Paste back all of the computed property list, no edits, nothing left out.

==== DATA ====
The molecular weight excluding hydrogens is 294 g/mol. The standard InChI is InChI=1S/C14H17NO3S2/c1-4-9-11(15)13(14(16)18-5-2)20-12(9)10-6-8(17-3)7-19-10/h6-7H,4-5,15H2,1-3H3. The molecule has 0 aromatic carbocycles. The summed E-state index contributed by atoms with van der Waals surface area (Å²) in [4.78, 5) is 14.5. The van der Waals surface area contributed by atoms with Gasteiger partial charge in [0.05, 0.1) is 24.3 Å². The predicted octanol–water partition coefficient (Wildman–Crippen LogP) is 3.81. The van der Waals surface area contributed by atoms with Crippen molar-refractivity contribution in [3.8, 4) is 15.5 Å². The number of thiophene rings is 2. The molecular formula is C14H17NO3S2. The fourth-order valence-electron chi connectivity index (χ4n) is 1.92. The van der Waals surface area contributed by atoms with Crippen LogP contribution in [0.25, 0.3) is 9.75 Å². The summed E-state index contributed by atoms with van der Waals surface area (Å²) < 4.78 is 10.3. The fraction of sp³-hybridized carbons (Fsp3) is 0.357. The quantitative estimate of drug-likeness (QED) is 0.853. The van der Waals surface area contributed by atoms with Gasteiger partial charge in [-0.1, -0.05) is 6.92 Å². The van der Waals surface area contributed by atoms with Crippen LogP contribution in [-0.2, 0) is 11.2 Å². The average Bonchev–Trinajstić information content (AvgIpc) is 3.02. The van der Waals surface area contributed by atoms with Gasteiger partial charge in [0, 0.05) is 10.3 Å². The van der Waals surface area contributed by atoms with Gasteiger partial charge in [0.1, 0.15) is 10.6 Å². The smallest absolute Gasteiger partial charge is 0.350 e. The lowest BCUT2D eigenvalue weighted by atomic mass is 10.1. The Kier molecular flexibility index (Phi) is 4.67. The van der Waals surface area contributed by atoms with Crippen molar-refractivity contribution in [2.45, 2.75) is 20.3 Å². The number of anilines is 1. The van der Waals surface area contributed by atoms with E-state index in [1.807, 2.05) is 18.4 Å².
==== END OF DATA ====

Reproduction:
The molecular weight excluding hydrogens is 294 g/mol. The standard InChI is InChI=1S/C14H17NO3S2/c1-4-9-11(15)13(14(16)18-5-2)20-12(9)10-6-8(17-3)7-19-10/h6-7H,4-5,15H2,1-3H3. The molecule has 0 aromatic carbocycles. The summed E-state index contributed by atoms with van der Waals surface area (Å²) in [4.78, 5) is 14.5. The van der Waals surface area contributed by atoms with Gasteiger partial charge in [0.05, 0.1) is 24.3 Å². The predicted octanol–water partition coefficient (Wildman–Crippen LogP) is 3.81. The van der Waals surface area contributed by atoms with Crippen molar-refractivity contribution in [3.8, 4) is 15.5 Å². The number of thiophene rings is 2. The molecular formula is C14H17NO3S2. The fourth-order valence-electron chi connectivity index (χ4n) is 1.92. The van der Waals surface area contributed by atoms with Crippen LogP contribution in [0.25, 0.3) is 9.75 Å². The summed E-state index contributed by atoms with van der Waals surface area (Å²) < 4.78 is 10.3. The fraction of sp³-hybridized carbons (Fsp3) is 0.357. The quantitative estimate of drug-likeness (QED) is 0.853. The van der Waals surface area contributed by atoms with Gasteiger partial charge in [-0.1, -0.05) is 6.92 Å². The van der Waals surface area contributed by atoms with Crippen LogP contribution in [-0.2, 0) is 11.2 Å². The average Bonchev–Trinajstić information content (AvgIpc) is 3.02. The van der Waals surface area contributed by atoms with Gasteiger partial charge in [0, 0.05) is 10.3 Å². The van der Waals surface area contributed by atoms with Gasteiger partial charge in [0.1, 0.15) is 10.6 Å². The smallest absolute Gasteiger partial charge is 0.350 e. The lowest BCUT2D eigenvalue weighted by atomic mass is 10.1. The Kier molecular flexibility index (Phi) is 4.67. The van der Waals surface area contributed by atoms with Crippen molar-refractivity contribution in [2.45, 2.75) is 20.3 Å². The number of anilines is 1. The van der Waals surface area contributed by atoms with E-state index in [1.807, 2.05) is 18.4 Å².